If you want to find out more about the mechanics of this, I’ve written up another blog that sets out the technical aspects.

Game of Thrones and Data Science: Cleaning the Dataset and a Simple Classifier

This blog post uses data science to predict who is going to die in the new Game of Thrones Season 7. In this entry I’ll discuss building a simple random forest classifier, and then use it to predict whether or not a character should be labeled as dead. The prediction is based on the assumption that living characters labeled as dead are the most likely to die next. Based on this simple model, my first set of predictions of which characters will die in season 7 are:

  • Daario Naharis
  • Gregor Clegane
  • Meera Reed
  • Melisandre
  • Tormund Giantsbane
  • Podrick Payne

Before I get there, the data needs a fair bit of work. I’ll summarise the main bits, but leave out a lot of the more tedius work on validating the data, and getting it into a usable state. I’ll then have a look at how I can evaluate how well the model performs. Later, I’ll be building some more complicated models, and make updated predictions about deaths in season 7.

Cleaning the Dataset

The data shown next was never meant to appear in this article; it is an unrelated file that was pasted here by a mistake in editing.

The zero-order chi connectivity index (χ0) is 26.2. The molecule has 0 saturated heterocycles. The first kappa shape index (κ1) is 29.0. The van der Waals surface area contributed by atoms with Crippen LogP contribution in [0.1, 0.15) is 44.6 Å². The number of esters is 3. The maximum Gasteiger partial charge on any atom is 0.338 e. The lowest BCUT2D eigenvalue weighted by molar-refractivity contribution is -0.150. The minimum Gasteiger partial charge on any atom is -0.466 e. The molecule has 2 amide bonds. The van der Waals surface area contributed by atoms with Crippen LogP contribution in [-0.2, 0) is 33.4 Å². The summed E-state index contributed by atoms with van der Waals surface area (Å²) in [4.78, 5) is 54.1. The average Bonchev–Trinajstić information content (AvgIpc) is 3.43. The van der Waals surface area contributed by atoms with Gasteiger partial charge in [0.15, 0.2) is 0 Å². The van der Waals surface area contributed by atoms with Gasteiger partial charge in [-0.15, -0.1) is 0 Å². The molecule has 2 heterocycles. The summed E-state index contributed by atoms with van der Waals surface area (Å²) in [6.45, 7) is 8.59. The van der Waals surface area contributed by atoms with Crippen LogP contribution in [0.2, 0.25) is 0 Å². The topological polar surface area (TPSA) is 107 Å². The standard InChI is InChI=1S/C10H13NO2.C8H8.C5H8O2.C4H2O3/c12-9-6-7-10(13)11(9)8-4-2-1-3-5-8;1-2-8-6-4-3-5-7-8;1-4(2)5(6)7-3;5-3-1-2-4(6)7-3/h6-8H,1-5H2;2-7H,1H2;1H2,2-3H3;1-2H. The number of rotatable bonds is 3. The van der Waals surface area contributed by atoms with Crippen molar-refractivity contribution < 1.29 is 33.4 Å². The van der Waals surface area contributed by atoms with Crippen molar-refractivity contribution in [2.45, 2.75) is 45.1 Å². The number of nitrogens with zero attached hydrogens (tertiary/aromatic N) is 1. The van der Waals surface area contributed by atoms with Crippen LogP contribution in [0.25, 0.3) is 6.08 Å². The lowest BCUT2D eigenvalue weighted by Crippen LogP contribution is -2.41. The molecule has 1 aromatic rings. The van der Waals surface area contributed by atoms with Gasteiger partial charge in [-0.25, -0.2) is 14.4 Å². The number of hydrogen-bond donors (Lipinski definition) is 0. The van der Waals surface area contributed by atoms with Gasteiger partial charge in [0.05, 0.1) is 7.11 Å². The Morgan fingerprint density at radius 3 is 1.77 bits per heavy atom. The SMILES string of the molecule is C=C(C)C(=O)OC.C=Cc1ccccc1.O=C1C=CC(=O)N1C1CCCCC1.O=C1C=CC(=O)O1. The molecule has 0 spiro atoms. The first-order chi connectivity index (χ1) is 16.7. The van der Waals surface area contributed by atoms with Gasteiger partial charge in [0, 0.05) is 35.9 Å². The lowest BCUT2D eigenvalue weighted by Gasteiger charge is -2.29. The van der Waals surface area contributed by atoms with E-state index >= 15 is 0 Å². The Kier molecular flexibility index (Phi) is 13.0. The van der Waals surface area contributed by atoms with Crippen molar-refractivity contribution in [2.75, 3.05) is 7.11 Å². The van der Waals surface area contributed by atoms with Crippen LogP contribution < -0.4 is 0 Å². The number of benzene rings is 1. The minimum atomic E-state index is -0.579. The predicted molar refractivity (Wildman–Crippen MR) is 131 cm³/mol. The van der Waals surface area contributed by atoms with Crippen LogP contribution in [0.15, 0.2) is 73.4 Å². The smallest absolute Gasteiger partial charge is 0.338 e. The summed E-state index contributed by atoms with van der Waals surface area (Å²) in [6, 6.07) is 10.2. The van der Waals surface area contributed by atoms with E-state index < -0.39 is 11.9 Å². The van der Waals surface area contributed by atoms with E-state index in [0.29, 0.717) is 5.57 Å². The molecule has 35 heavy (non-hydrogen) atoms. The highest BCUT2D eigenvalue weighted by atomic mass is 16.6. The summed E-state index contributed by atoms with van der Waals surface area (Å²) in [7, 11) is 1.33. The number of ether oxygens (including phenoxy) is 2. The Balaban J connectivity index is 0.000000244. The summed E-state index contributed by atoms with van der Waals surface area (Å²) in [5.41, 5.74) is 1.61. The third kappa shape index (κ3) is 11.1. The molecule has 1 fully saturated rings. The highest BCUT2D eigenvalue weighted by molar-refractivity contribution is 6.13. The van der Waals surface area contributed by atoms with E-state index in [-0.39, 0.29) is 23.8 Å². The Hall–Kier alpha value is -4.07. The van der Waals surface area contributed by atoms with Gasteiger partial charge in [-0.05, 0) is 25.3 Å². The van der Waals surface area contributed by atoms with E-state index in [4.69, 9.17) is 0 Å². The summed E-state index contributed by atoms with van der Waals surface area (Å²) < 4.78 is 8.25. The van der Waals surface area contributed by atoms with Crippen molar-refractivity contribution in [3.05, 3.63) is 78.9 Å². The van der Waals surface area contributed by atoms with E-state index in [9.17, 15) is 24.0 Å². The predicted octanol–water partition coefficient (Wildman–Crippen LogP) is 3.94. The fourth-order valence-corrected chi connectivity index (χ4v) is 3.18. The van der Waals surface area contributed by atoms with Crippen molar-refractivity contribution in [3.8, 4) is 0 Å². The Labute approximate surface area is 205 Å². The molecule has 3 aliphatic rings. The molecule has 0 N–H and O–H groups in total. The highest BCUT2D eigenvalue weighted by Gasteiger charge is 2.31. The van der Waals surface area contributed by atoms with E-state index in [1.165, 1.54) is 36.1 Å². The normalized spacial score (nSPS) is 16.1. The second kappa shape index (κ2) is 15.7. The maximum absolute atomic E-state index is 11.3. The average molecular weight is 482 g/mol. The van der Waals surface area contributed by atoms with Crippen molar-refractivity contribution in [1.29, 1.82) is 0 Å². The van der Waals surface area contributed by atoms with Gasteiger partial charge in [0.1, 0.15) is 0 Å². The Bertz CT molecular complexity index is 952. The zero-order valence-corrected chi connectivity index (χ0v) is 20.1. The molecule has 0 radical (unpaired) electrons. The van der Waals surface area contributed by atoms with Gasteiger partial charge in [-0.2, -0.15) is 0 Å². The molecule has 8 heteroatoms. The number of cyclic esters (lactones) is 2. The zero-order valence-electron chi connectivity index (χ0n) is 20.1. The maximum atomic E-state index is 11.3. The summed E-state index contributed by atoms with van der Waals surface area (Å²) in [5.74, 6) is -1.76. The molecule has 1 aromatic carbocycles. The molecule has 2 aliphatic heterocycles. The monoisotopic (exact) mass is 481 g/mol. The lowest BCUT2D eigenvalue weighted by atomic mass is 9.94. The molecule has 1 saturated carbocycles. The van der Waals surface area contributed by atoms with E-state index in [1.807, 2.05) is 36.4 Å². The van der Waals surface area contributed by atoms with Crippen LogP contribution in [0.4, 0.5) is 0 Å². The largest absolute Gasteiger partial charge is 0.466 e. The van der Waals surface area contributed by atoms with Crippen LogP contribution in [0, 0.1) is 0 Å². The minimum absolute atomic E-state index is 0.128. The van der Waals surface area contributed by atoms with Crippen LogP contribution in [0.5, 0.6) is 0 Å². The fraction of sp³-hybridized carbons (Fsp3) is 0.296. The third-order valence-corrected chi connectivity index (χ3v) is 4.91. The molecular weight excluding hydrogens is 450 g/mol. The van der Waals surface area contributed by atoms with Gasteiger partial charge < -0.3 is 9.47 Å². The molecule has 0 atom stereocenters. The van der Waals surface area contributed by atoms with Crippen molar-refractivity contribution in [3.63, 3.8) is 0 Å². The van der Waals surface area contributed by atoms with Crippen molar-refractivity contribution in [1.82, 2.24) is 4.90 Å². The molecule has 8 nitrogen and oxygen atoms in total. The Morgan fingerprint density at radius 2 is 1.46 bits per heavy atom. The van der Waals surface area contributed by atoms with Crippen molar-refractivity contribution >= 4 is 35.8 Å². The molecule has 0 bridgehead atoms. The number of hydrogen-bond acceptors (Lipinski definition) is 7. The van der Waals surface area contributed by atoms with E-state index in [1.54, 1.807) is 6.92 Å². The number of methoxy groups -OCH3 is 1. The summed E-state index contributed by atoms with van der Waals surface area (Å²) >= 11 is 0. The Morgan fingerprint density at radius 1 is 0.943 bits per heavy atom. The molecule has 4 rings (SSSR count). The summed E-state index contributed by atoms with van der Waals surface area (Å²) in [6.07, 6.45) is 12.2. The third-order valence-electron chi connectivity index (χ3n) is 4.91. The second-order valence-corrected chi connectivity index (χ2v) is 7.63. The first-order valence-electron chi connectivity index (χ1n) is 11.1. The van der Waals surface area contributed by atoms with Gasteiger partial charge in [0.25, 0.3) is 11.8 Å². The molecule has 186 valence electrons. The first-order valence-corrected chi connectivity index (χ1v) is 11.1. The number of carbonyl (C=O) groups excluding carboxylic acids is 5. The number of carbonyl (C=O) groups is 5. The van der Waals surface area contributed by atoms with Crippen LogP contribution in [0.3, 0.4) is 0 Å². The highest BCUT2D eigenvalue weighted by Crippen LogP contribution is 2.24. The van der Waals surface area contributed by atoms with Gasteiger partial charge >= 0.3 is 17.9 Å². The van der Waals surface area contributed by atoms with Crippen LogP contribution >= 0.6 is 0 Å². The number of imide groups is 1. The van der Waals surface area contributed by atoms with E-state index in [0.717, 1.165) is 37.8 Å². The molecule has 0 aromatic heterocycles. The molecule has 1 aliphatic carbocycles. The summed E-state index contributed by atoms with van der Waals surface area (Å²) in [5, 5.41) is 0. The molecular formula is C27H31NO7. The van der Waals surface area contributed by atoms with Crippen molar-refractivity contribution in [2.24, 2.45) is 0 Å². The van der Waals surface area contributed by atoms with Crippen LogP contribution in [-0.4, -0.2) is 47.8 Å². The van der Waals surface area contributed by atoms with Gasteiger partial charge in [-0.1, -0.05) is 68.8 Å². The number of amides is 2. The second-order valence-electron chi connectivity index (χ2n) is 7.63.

Cleaning the dataset can often be a lot of work. This example required a fair bit of effort to get the data into a usable form. I’m going to omit most of the details as I think they’re probably not that interesting (but do get in touch if you’re keen to find out more). I will go over some of the last steps, though, as they provide a nice example of using merge and groupby pandas funtions. So beginning at a stage where the dataset is in a pretty simple state, in fact, they live in two files deaths.csv and appearances.csv. They both have data structured in a similar way: they both have character_name, season_index, and episode_index, columns. Basically, each character has a row in the appearances file for each episode they appear in (recording the episode and season numbers). If that character has died, they’ll also have a row in the deaths file with the season and episode number of their death.